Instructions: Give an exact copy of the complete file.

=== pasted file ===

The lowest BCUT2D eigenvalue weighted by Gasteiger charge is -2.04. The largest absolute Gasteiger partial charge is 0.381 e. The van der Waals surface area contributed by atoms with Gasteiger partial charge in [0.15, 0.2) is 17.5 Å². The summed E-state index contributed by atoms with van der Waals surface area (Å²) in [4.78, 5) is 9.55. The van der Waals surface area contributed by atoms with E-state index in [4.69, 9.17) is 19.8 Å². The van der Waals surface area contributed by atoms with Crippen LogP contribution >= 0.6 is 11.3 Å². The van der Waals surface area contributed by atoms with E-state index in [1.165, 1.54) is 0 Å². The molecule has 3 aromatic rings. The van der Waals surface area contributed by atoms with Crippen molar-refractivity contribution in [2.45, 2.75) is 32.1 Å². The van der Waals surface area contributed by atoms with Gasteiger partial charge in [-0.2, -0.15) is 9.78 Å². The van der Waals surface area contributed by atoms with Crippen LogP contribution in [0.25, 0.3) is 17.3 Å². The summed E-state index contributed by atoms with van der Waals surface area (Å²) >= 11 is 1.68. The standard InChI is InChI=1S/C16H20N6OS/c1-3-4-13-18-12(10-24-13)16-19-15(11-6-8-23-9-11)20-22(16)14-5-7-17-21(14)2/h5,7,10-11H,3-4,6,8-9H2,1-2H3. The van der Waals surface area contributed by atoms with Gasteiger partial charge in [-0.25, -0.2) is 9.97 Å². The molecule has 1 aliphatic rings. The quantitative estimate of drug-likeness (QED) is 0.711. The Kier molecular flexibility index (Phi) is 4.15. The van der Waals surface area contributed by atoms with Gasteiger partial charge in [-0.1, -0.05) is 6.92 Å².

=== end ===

The lowest BCUT2D eigenvalue weighted by Gasteiger charge is -2.04. The largest absolute Gasteiger partial charge is 0.381 e. The van der Waals surface area contributed by atoms with Gasteiger partial charge in [0.15, 0.2) is 17.5 Å². The summed E-state index contributed by atoms with van der Waals surface area (Å²) in [4.78, 5) is 9.55. The van der Waals surface area contributed by atoms with E-state index in [4.69, 9.17) is 19.8 Å². The van der Waals surface area contributed by atoms with Crippen LogP contribution >= 0.6 is 11.3 Å². The van der Waals surface area contributed by atoms with E-state index in [1.165, 1.54) is 0 Å². The molecule has 3 aromatic rings. The van der Waals surface area contributed by atoms with Crippen molar-refractivity contribution in [2.45, 2.75) is 32.1 Å². The van der Waals surface area contributed by atoms with Gasteiger partial charge in [-0.2, -0.15) is 9.78 Å². The van der Waals surface area contributed by atoms with Crippen LogP contribution in [0.25, 0.3) is 17.3 Å². The summed E-state index contributed by atoms with van der Waals surface area (Å²) >= 11 is 1.68. The standard InChI is InChI=1S/C16H20N6OS/c1-3-4-13-18-12(10-24-13)16-19-15(11-6-8-23-9-11)20-22(16)14-5-7-17-21(14)2/h5,7,10-11H,3-4,6,8-9H2,1-2H3. The van der Waals surface area contributed by atoms with Gasteiger partial charge in [-0.25, -0.2) is 9.97 Å². The molecule has 1 aliphatic rings. The quantitative estimate of drug-likeness (QED) is 0.711. The Kier molecular flexibility index (Phi) is 4.15. The van der Waals surface area contributed by atoms with Gasteiger partial charge in [-0.1, -0.05) is 6.92 Å².